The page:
My first day at the Watoto Suubi Sustainability project was a Monday, and what a Monday it was.
Tucked away in a gorgeous, rural piece of land, the Suubi goat farm can be found at the bottom of the Watoto Suubi village. You're first greeted by the green Watoto sign and an impressive barn run by Patrick.
Patrick, the young, highly energetic manager, helped me hit the ground running. Literally. I am pretty sure I walk/jog 5 miles a day just following him around the goat farm.
Patrick oversees the entire operation at Suubi farm. This means twice-daily milking of an average of 62 goats at a time, three-times daily milking of a cow named Destiny, feeding and care for the entire herd of 97 goats, delegating tasks to the seven other workers at the farm, and of course the ever-so-important task of keeping records of milk production and sales. On top of these, there is also vehicle care, vaccinations and educational tours for visitors.
Patrick takes time out of his busy day to teach about the farm and encourage Watoto children to participate in agriculture.
Impressed is an understatement. Following behind Patrick's brisk steps all day left me amazed. Not only did I have to slightly jog to keep up, he seemed to be in several places at once.
In my first day, I immediately got my hands dirty as we vaccinated and dewormed several goats. My days on the ranch back home quickly came in handy here. We checked fences and discussed our passion for agriculture. During the first hour of my arrival, a kid was born. Kid 66 is a Toggenburg breed, which is a common milking breed in Africa. She's a gorgeous dark brown with eye-catching white spots all over. At just an hour-new, she was already given a neck band and put into the records.
Patrick gives Kid 66 her neck tag, officially making her a part of the Suubi goat farm.
She was left for 48 hours to allow her to receive colostrum from her mother. After that time, her mother was moved to be milked and Kid 66 (affectionately named Lacey) now lives with the other 14 kids that are raised on the farm.
I was shown Destiny, the milk cow, whose milk feeds the kids. And I saw Patricia, a heifer that will produce milk for the kids after she gives birth to her first calf. Some of the cow milk also goes to the Mama homes in the Watoto Subbi village.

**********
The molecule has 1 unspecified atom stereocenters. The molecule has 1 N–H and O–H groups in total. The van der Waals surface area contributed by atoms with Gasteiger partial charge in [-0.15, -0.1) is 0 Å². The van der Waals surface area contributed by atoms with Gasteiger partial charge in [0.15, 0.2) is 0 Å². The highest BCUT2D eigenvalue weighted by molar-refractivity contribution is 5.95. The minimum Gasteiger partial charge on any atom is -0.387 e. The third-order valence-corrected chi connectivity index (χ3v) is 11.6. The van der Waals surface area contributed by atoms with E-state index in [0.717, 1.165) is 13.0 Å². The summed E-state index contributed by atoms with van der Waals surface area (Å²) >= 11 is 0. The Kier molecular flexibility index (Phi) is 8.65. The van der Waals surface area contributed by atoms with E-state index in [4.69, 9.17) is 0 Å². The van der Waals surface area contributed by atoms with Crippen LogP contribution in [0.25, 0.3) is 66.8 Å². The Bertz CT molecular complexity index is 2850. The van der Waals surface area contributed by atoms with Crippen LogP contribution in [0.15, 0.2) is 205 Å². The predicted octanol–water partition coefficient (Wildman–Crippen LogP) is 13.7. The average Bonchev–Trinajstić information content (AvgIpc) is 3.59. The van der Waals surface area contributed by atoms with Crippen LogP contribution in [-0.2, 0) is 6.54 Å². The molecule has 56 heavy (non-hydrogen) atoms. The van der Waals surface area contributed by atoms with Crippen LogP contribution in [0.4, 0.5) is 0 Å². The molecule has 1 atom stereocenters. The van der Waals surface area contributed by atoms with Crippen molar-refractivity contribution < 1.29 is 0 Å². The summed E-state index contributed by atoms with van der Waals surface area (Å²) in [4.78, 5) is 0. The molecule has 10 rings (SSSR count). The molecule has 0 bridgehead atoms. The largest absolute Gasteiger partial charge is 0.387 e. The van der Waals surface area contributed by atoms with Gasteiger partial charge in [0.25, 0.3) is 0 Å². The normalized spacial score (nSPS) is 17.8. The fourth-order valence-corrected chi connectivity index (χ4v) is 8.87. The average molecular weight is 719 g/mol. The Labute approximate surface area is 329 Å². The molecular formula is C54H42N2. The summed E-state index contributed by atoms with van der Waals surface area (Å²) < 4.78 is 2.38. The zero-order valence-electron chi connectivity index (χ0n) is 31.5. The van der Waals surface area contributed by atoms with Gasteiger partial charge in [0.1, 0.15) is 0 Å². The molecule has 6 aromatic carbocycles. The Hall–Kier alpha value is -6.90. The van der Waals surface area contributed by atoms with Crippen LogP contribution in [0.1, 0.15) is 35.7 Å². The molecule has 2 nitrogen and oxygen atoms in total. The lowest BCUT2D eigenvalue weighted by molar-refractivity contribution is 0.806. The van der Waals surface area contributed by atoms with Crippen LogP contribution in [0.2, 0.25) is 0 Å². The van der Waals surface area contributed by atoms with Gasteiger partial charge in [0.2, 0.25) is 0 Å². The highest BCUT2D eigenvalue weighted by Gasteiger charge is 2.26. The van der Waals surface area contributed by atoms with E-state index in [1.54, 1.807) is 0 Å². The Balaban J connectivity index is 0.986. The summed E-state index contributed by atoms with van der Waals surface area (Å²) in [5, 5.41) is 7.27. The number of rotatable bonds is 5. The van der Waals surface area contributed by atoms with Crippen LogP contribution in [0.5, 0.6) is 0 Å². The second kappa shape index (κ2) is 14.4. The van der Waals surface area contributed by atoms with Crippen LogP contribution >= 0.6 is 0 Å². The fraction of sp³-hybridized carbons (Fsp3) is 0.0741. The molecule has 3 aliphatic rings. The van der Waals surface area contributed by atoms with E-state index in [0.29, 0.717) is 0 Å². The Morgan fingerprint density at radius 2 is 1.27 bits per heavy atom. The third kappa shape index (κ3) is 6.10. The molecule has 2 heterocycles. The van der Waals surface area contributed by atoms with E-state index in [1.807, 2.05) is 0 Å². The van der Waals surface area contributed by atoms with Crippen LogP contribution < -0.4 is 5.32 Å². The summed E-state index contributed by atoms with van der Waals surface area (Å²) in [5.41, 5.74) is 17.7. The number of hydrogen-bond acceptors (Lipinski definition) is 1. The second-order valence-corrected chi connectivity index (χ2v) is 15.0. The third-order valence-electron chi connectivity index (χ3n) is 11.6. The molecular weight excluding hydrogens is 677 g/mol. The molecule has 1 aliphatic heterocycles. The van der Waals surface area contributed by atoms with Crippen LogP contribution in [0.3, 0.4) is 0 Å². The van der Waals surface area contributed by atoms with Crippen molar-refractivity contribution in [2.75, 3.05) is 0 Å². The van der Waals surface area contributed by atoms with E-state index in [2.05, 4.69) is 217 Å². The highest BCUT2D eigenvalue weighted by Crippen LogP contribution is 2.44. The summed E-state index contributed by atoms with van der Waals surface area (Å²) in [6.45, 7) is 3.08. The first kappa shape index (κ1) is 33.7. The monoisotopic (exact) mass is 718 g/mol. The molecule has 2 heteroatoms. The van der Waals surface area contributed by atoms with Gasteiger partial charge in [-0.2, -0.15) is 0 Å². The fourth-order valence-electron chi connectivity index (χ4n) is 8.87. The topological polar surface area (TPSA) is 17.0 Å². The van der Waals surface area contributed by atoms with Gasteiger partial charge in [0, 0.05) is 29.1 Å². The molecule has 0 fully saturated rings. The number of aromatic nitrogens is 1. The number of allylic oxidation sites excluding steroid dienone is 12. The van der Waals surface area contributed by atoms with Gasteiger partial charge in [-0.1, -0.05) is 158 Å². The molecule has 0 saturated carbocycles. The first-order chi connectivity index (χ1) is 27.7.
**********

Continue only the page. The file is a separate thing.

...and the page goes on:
Destiny and Patricia enjoy the lush grass and beautiful weather at Suubi.
The goat milk produced on the farm is taken twice a day up to the babies home where children are cared for before they are moved into Mama homes around the village. I've had the pleasure of playing with these kids as well.
Just one of the many precious children who receive milk from the Suubi goat farm.
I continued to follow Patrick as we checked milk production levels and combed the records to ensure that the farm is running smoothly.
We did several walks around from one end of the farm to another just keeping an eye on things. Sometimes, Patrick even has to put out fires.
Patrick rushing to put out a fire that was lit too close to the farm property.
We made a loop past the buck pen (billy goats) and checked on the forage that was being cut to feed the goats in the evening. Besides forage grown on location, the goats receive a ration of sunflower cake mill and cottonseed cake mill.
Checking over a future forage field that will be planted with elephant grass to feed the goats.
After the second round of milking and ensuring the goats were safe inside, I took a deep breath and reflected upon the fun but exhausting day. I asked myself, "How does Patrick do it?"
Turns out that I will soon find out. Monday, after my first tour around the farm, I was given my assignment for my next week at Suubi. I will be assuming the management position as Patrick takes leave.
I honestly find no words to explain how shocked I was to hear this. The task ahead seems monumental, but with a few days of training and some words of encouragement I will begin to try my hand at being Patrick for a week.
The best part even when times get a little tough: I can take a break and enjoy the views Suubi has to offer.
Sunrise over Suubi village
And if that doesn't work cuddling Kid 66 will surely melt the stress away.
It is safe to say that Kid 66 is my favorite.
Lacey Roberts is a 2016 Noble-Watoto Fellow working at Watoto Child Care Ministries in Uganda. Roberts is from Gail, Texas, and has one semester left in the master of international agriculture program at Oklahoma State University, where she focuses on international development and extension education.